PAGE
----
See, that's because my family and I just returned from a beautiful trip to the Baltimore, MD/Washington D.C. area to visit my aunt like we do every summer.
Of course, we all wish we could've stayed for another week or more!
Isn't it funny how even after God blesses us with such glorious gifts as a family vacation in addition to His Son, His Word, His Sacraments, and eternal salvation, we continue to feel unsatisfied and are always wanting more, more, more?
Such is the nature of our fallen, sinful flesh no matter how "spiritual" we might think we are.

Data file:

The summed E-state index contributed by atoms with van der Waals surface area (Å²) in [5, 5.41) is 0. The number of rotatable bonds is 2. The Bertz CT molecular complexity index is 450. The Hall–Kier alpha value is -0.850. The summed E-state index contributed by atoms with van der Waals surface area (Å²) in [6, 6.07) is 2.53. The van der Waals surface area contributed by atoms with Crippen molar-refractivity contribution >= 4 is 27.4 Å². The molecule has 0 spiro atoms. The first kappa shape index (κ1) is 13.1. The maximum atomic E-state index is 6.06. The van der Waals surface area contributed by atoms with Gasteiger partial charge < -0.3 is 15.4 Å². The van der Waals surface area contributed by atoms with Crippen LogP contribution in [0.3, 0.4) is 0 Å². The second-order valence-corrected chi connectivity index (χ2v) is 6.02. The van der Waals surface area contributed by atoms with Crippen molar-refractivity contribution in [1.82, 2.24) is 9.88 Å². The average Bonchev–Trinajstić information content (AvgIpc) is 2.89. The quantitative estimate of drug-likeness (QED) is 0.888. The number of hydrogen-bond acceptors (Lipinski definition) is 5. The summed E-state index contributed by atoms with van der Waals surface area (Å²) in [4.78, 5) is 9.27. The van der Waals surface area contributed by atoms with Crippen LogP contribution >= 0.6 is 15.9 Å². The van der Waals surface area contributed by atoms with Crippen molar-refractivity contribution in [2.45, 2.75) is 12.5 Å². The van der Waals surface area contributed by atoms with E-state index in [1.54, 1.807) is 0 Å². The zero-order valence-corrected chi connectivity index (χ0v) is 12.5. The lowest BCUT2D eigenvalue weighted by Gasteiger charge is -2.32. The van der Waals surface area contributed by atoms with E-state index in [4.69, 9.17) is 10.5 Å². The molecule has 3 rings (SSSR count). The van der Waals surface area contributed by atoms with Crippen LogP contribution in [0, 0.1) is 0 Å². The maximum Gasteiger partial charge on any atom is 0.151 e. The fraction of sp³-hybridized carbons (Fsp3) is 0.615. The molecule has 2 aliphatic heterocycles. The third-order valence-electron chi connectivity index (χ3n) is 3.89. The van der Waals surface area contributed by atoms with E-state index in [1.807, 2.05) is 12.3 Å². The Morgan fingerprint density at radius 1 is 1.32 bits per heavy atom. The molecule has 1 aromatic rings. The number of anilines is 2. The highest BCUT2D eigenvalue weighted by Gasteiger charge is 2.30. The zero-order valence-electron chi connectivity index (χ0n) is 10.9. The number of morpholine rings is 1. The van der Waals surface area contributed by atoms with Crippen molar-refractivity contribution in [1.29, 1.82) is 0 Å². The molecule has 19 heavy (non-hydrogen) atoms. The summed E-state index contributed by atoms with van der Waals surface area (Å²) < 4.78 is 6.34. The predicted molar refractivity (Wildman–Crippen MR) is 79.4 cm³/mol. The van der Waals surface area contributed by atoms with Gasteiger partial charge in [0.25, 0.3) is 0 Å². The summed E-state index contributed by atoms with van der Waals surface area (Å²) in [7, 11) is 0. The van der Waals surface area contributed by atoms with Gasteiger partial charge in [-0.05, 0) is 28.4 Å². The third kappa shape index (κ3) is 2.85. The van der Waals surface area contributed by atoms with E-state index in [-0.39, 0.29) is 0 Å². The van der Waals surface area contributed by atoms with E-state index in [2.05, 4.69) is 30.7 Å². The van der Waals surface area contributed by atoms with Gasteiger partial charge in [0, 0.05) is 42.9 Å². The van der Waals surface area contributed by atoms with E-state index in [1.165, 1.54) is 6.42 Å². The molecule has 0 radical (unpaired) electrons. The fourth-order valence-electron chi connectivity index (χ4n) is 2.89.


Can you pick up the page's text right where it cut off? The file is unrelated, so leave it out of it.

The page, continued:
Besides, only Jesus Christ can ever truly satisfy us. Of course, the thought of "being satisfied" brought to mind a few well known verses from Proverbs 30 too...
Proverbs 30:15-16 (ESV) The leech has two daughters: Give and Give. Three things are never satisfied; four never say, "Enough": Sheol, the barren womb, the land never satisfied with water, and the fire that never says, "Enough."
That's not the only thing our Lord has to say about the topic of satisfaction, His many gifts given to us, and our attitude and rightful response to His gifts.
Our Book of Concord speaks extensively about "Confession And Satisfaction" too (though in a different and more important way).
For instance, we're reminded of how Christ satisfied the penalty that was required for our sins when He died on the cross in our place.